When I was a kid I saw my dad cry once, when his grandmother died. He was a strong father that could throw a pop fly up into the clouds, handle his liquor, close a deal, and entertain the “unlikable.” I never witnessed anyone not liking him, never heard a bad word spoken about him. He was someone I feared if I broke a rule and went against, but I was never scared of him. He gave hugs and kisses. At times, I can remember discussions of money and finance in the family household taking place, but I was never fearful for our family’s well-being. I trusted his leadership of our house. I can’t think of anything he did wrong, any reason to blame him—anything to tell a therapist. He was and is a good father.
Now, as a father, I sit here and think about how many of the positive traits I saw in my dad don’t exactly align with mine. My son has seen me cry countless times—with “Toy Story 3” playing the agitator in the most outlandish epic family moment. My son has seen me act “weird” with alcohol. He has seen me lose jobs through firings and layoffs. He has seen people not liking me (even hating me on social media) and the emotional weight it played on me. He has seen me risk it financially and he’s probably questioned whether to even ask for 5 dollars to buy a video game if it put us in the slightest financial risk. But, perhaps the worse was when he saw me lose his mom.
In my mind, when I “lost” Kiersten, I wanted to present a strength to him, but to also let him know I was hurting. That it was okay to hurt. That eventually, I was going to be fine. But, the reality was he too was dealing with it on his terms. He didn’t seem to necessarily need me to explain where I was in my thoughts, he didn’t need to see my cry, or get angry—he just wanted a dad to be around when he wanted a dad to be around. So, except for a few slip-ups when I became emotional in front of him, we stayed off the topic of “mom” for a majority of our three-year separation.
In my mind, I also had a role I envisioned him playing. He would look at me with great awe. He saw my emotional strength and clarity of vision, he excused my momentary lapses of misplaced emotional outbursts, he prayed for me at night that “dad would win back mom.” In other words, I envisioned a “Disney kid.” And, every time I mistakenly used that Disney frame of reference he fell short, but not because he did anything wrong. He was doing everything right for himself. He was finding his own balance to all of this AND his side as well included a woman he loved dearly.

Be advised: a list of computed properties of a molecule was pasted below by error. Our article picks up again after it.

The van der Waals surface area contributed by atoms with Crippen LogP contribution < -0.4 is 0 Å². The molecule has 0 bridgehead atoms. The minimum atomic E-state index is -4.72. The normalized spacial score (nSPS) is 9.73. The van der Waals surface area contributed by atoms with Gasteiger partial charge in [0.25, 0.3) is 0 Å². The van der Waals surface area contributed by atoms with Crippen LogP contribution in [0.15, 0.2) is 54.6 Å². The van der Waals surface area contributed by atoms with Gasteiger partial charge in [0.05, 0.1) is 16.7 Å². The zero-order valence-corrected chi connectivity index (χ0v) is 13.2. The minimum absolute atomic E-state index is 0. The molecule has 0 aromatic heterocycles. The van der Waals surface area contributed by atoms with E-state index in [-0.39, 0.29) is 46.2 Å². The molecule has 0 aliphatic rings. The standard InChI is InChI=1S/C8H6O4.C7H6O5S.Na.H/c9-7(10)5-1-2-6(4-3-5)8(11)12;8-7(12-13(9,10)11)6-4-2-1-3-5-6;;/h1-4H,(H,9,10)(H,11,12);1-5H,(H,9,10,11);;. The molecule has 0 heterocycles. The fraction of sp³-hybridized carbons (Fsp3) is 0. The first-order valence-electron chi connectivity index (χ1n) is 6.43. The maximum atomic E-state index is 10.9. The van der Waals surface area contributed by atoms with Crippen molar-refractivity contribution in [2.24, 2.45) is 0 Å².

Is/was avoidance the best policy? Again, I’m no expert in what works for others but here is what I know. My son knew what I thought of his mother, he knew I still loved her. He knew I was sad. So, if he knew those things to be true for me why bother reminding him? So, I choose to focus on the “fun.” I separated my fatherhood from husbandry. I opted to play more than preach and laugh more than teach. My one stipulation I told him was,
“I’ve already been to school and I graduated. I’m not interested in doing school again. I ask that you take care of that for yourself. I’ve got the rest covered.”
In other words, I asked him to be responsible for the areas in his life that he could affect. I just wanted him to know that I had “the house stuff” under control. I don’t believe that I ever truly convinced him to not worry, but I made it a point to identify where I didn’t need his help.
We found common ground in sharing movies together and (without saying) staying away from movies that hit too close to our home life. Years later we would learn what those movies were and laugh that we had the same idea and sensibility to avoid them.
I also opted to not “kiss and tell” about any dating I was doing. I never spoke about any prospects for any long-term relationships either. I never had women stay the night in my house when he (or my daughter) were present. While he knew I would go out, I never meshed the two worlds.
I learned quickly that by him saying, “Want to watch a movie tonight?” meant that he wanted some father time. It was an arm around the shoulder moment that was good for both of us.
Just like I did, I’m sure there will come a day when he (as a dad or husband) look at what I did and purposefully chose a different response, reaction, or even movie for the moment, and that’s okay. I won’t take it personal, it will be his story.
-- Scott Hathcock